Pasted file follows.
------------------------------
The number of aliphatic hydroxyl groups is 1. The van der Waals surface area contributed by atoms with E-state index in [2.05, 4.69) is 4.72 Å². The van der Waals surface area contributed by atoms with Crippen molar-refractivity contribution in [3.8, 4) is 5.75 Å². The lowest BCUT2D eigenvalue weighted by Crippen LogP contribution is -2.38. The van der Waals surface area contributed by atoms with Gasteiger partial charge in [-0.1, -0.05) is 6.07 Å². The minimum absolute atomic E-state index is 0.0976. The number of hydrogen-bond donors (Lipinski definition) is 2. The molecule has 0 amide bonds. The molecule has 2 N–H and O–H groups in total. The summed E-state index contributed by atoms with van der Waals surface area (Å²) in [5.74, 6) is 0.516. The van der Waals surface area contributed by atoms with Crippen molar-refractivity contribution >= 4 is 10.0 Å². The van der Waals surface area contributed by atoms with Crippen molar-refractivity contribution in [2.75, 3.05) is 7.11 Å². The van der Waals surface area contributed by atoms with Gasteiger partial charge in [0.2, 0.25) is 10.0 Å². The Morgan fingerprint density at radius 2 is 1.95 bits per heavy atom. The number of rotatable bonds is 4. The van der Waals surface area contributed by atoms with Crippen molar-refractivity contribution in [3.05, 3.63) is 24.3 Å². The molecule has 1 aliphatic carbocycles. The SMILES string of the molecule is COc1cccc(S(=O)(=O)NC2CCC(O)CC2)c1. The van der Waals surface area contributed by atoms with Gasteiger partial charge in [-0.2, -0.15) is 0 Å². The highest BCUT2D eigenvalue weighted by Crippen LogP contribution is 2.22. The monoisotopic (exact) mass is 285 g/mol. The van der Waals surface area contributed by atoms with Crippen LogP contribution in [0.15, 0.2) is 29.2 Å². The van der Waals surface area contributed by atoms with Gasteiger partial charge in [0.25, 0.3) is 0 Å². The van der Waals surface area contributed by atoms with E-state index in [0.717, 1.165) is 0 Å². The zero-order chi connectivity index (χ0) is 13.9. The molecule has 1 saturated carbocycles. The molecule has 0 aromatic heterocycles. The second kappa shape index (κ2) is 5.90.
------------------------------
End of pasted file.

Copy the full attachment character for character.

The number of aliphatic hydroxyl groups is 1. The van der Waals surface area contributed by atoms with E-state index in [2.05, 4.69) is 4.72 Å². The van der Waals surface area contributed by atoms with Crippen molar-refractivity contribution in [3.8, 4) is 5.75 Å². The lowest BCUT2D eigenvalue weighted by Crippen LogP contribution is -2.38. The van der Waals surface area contributed by atoms with Gasteiger partial charge in [-0.1, -0.05) is 6.07 Å². The minimum absolute atomic E-state index is 0.0976. The number of hydrogen-bond donors (Lipinski definition) is 2. The molecule has 0 amide bonds. The molecule has 2 N–H and O–H groups in total. The summed E-state index contributed by atoms with van der Waals surface area (Å²) in [5.74, 6) is 0.516. The van der Waals surface area contributed by atoms with Crippen molar-refractivity contribution >= 4 is 10.0 Å². The van der Waals surface area contributed by atoms with Crippen molar-refractivity contribution in [2.75, 3.05) is 7.11 Å². The van der Waals surface area contributed by atoms with Gasteiger partial charge in [0.2, 0.25) is 10.0 Å². The Morgan fingerprint density at radius 2 is 1.95 bits per heavy atom. The number of rotatable bonds is 4. The van der Waals surface area contributed by atoms with Crippen molar-refractivity contribution in [3.05, 3.63) is 24.3 Å². The molecule has 1 aliphatic carbocycles. The SMILES string of the molecule is COc1cccc(S(=O)(=O)NC2CCC(O)CC2)c1. The van der Waals surface area contributed by atoms with Gasteiger partial charge in [-0.2, -0.15) is 0 Å². The highest BCUT2D eigenvalue weighted by Crippen LogP contribution is 2.22. The monoisotopic (exact) mass is 285 g/mol. The van der Waals surface area contributed by atoms with Crippen LogP contribution in [0.15, 0.2) is 29.2 Å². The van der Waals surface area contributed by atoms with Gasteiger partial charge in [0.25, 0.3) is 0 Å². The van der Waals surface area contributed by atoms with E-state index in [0.717, 1.165) is 0 Å². The zero-order chi connectivity index (χ0) is 13.9. The molecule has 1 saturated carbocycles. The molecule has 0 aromatic heterocycles. The second kappa shape index (κ2) is 5.90.